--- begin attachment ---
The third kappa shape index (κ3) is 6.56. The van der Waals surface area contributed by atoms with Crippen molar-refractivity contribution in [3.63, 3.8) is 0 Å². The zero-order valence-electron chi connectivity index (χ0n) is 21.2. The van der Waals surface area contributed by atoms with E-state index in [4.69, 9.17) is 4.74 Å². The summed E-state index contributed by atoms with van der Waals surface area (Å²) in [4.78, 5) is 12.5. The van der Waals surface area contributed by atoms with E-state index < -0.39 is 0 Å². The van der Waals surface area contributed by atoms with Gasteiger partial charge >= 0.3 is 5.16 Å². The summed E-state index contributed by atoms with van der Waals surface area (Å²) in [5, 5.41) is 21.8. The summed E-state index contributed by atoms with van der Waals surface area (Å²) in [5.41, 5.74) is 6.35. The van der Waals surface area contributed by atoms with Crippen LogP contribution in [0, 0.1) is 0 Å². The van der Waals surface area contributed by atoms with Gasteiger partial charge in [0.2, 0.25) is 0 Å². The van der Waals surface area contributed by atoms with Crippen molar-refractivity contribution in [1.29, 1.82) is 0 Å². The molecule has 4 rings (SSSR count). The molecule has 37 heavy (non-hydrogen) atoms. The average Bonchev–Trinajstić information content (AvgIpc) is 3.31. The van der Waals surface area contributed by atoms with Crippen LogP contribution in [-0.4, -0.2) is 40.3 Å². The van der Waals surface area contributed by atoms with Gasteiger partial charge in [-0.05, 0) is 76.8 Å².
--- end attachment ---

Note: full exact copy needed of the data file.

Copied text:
The third kappa shape index (κ3) is 6.56. The van der Waals surface area contributed by atoms with Crippen molar-refractivity contribution in [3.63, 3.8) is 0 Å². The zero-order valence-electron chi connectivity index (χ0n) is 21.2. The van der Waals surface area contributed by atoms with E-state index in [4.69, 9.17) is 4.74 Å². The summed E-state index contributed by atoms with van der Waals surface area (Å²) in [4.78, 5) is 12.5. The van der Waals surface area contributed by atoms with E-state index < -0.39 is 0 Å². The van der Waals surface area contributed by atoms with Gasteiger partial charge >= 0.3 is 5.16 Å². The summed E-state index contributed by atoms with van der Waals surface area (Å²) in [5, 5.41) is 21.8. The summed E-state index contributed by atoms with van der Waals surface area (Å²) in [5.41, 5.74) is 6.35. The van der Waals surface area contributed by atoms with Crippen LogP contribution in [0, 0.1) is 0 Å². The van der Waals surface area contributed by atoms with Gasteiger partial charge in [0.2, 0.25) is 0 Å². The van der Waals surface area contributed by atoms with Crippen molar-refractivity contribution in [1.29, 1.82) is 0 Å². The molecule has 4 rings (SSSR count). The molecule has 37 heavy (non-hydrogen) atoms. The average Bonchev–Trinajstić information content (AvgIpc) is 3.31. The van der Waals surface area contributed by atoms with Crippen LogP contribution in [-0.4, -0.2) is 40.3 Å². The van der Waals surface area contributed by atoms with Gasteiger partial charge in [-0.05, 0) is 76.8 Å².